Human rights watch accuses Kenyan police of extrajudicial killings
- In a report published earlier in July, the rights group said it documented the cases but that many more have occurred in these areas, known as informal settlements.
- "The age is between 13 to 27," he said. "That is the age of young guys who are being executed in the informal settlements.
- Their reason is they are fighting crime.
Human Rights Watch has accused Kenya’s police force of carrying out the extrajudicial killings of around two dozen young men and boys in the low-income areas of Nairobi over the past year.
In a report published earlier in July, the rights group said it documented the cases but that many more have occurred in these areas, known as informal settlements. Police have not responded to VOA requests for comment.
Fedisia Wamburu remembers vividly that Friday night in February when the news broke. She said at about eight in the morning, her youngest son came into the house and asked, ‘Mom, you are sitting here and my brother has been killed.'”
When she went to the police station, she was told her son was killed for snatching a mobile phone. But she denies he was a criminal and sees no justification for the way he died.
Wamburu said when she later went to the morgue, she found her son had been killed in a beastly manner. She said he had seven bullet wounds. She said her efforts to seek justice for her son’s killing have so far been fruitless.
At the Mathare Social Justice Center, coordinator Kennedy Kyungu has for the last seven years documented killings at the informal settlements.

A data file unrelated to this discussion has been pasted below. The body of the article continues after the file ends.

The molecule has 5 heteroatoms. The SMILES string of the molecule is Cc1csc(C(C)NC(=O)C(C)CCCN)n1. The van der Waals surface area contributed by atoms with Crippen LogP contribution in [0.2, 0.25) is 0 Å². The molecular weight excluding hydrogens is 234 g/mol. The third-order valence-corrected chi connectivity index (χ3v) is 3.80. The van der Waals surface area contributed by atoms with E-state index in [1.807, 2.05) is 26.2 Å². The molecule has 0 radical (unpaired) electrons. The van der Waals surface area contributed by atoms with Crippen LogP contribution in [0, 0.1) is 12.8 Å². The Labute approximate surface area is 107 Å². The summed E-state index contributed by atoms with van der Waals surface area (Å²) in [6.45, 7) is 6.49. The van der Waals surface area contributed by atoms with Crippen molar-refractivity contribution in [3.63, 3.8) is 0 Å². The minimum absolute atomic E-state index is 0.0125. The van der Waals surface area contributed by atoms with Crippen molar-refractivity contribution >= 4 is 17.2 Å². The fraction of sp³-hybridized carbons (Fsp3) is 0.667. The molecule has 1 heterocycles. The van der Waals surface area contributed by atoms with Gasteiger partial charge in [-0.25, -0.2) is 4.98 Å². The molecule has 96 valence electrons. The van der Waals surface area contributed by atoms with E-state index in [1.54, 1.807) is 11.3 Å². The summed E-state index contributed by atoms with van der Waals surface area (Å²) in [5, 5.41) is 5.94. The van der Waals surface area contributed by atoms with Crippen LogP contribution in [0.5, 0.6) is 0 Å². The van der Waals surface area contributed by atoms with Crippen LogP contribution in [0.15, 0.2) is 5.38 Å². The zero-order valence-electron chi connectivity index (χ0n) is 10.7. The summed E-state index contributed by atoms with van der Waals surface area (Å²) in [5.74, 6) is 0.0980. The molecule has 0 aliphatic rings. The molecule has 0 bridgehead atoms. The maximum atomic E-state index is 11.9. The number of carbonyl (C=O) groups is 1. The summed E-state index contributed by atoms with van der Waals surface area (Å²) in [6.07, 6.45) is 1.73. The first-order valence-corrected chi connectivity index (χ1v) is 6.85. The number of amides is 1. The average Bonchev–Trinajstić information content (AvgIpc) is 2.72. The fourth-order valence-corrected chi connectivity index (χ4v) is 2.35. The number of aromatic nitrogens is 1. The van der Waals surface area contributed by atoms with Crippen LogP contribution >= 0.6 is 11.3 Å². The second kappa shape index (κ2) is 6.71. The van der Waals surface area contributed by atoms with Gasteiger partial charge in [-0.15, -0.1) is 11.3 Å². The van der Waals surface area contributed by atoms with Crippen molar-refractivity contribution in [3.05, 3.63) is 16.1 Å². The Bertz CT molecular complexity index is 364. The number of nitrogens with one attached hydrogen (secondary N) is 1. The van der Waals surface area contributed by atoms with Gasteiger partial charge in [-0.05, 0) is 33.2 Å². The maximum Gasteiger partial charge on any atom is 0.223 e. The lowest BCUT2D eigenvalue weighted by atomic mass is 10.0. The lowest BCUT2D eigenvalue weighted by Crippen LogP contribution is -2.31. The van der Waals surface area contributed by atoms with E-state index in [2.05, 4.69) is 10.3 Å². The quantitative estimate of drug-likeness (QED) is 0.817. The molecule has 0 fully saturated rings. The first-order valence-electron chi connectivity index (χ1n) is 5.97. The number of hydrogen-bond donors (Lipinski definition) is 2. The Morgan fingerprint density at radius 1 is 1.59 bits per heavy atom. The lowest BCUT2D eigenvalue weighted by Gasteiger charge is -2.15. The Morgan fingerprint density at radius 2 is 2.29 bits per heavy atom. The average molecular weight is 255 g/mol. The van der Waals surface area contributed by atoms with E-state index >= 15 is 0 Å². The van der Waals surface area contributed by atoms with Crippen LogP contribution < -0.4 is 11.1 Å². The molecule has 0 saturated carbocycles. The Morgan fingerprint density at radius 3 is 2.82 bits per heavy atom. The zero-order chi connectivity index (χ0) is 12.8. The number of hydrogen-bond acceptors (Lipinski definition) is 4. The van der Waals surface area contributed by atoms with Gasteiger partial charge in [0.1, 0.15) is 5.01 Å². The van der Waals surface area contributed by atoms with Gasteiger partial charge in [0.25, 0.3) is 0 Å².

“The age is between 13 to 27,” he said. “That is the age of young guys who are being executed in the informal settlements. Their reason is they are fighting crime.”
In its latest report, Human Rights Watch said Kenyan police have killed at least 21 men and boys in Nairobi’s low-income areas since August of last year.
“The specific cases that we documented were 21, but we heard of many more,” said the organization’s lead researcher Otsieno Namwaya. “What we heard was that police would raid houses at night, force the victims to kneel but then police would go ahead and shoot them.
Police have not responded to VOA’s requests for comment. But Human Rights Watch says they deny their officers have committed any crimes.
Namwaya says police have not conducted any investigations.
“Kenyan law requires that any killing by police should be followed by an inquest, especially if the circumstances of the death are questionable,” he said. “So all these killings that we are talking about, there should have been an inquest, but police have not started an inquest.”
Back in Mathare, Fedisia Wamburu joins the list of mothers who have lost their sons, allegedly at the hands of police — and whose hope for justice is fading away.
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